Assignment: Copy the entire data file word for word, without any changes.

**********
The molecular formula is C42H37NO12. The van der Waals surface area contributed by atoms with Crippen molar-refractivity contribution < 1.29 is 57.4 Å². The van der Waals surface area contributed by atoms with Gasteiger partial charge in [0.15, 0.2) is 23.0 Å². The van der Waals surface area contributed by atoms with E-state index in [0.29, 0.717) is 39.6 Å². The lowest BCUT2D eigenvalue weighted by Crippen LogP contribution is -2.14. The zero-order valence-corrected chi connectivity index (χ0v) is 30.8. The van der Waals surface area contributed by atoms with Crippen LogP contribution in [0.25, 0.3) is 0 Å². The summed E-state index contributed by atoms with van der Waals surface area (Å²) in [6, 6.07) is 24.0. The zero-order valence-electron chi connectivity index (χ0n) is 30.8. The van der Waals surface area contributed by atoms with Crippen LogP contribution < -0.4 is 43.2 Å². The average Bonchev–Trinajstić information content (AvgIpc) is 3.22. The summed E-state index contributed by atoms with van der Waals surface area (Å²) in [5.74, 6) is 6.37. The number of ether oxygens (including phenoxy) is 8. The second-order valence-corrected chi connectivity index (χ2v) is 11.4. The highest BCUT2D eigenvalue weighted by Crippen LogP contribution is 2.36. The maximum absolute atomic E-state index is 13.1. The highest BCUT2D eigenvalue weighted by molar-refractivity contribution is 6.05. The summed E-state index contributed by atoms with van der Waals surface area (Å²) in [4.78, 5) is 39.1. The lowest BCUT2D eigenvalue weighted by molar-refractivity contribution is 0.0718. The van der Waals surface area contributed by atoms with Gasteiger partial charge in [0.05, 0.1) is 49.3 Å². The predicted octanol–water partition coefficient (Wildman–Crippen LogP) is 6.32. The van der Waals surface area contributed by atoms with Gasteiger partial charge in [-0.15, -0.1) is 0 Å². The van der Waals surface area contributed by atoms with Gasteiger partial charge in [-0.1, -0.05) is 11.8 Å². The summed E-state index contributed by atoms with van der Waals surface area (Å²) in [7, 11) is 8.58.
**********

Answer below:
The molecular formula is C42H37NO12. The van der Waals surface area contributed by atoms with Crippen molar-refractivity contribution < 1.29 is 57.4 Å². The van der Waals surface area contributed by atoms with Gasteiger partial charge in [0.15, 0.2) is 23.0 Å². The van der Waals surface area contributed by atoms with E-state index in [0.29, 0.717) is 39.6 Å². The lowest BCUT2D eigenvalue weighted by Crippen LogP contribution is -2.14. The zero-order valence-corrected chi connectivity index (χ0v) is 30.8. The van der Waals surface area contributed by atoms with Crippen LogP contribution in [0.25, 0.3) is 0 Å². The summed E-state index contributed by atoms with van der Waals surface area (Å²) in [6, 6.07) is 24.0. The zero-order valence-electron chi connectivity index (χ0n) is 30.8. The van der Waals surface area contributed by atoms with Crippen LogP contribution < -0.4 is 43.2 Å². The average Bonchev–Trinajstić information content (AvgIpc) is 3.22. The summed E-state index contributed by atoms with van der Waals surface area (Å²) in [5.74, 6) is 6.37. The number of ether oxygens (including phenoxy) is 8. The second-order valence-corrected chi connectivity index (χ2v) is 11.4. The highest BCUT2D eigenvalue weighted by Crippen LogP contribution is 2.36. The maximum absolute atomic E-state index is 13.1. The highest BCUT2D eigenvalue weighted by molar-refractivity contribution is 6.05. The summed E-state index contributed by atoms with van der Waals surface area (Å²) in [4.78, 5) is 39.1. The lowest BCUT2D eigenvalue weighted by molar-refractivity contribution is 0.0718. The van der Waals surface area contributed by atoms with Gasteiger partial charge in [0.05, 0.1) is 49.3 Å². The predicted octanol–water partition coefficient (Wildman–Crippen LogP) is 6.32. The van der Waals surface area contributed by atoms with Gasteiger partial charge in [-0.15, -0.1) is 0 Å². The van der Waals surface area contributed by atoms with Gasteiger partial charge in [-0.1, -0.05) is 11.8 Å². The summed E-state index contributed by atoms with van der Waals surface area (Å²) in [7, 11) is 8.58.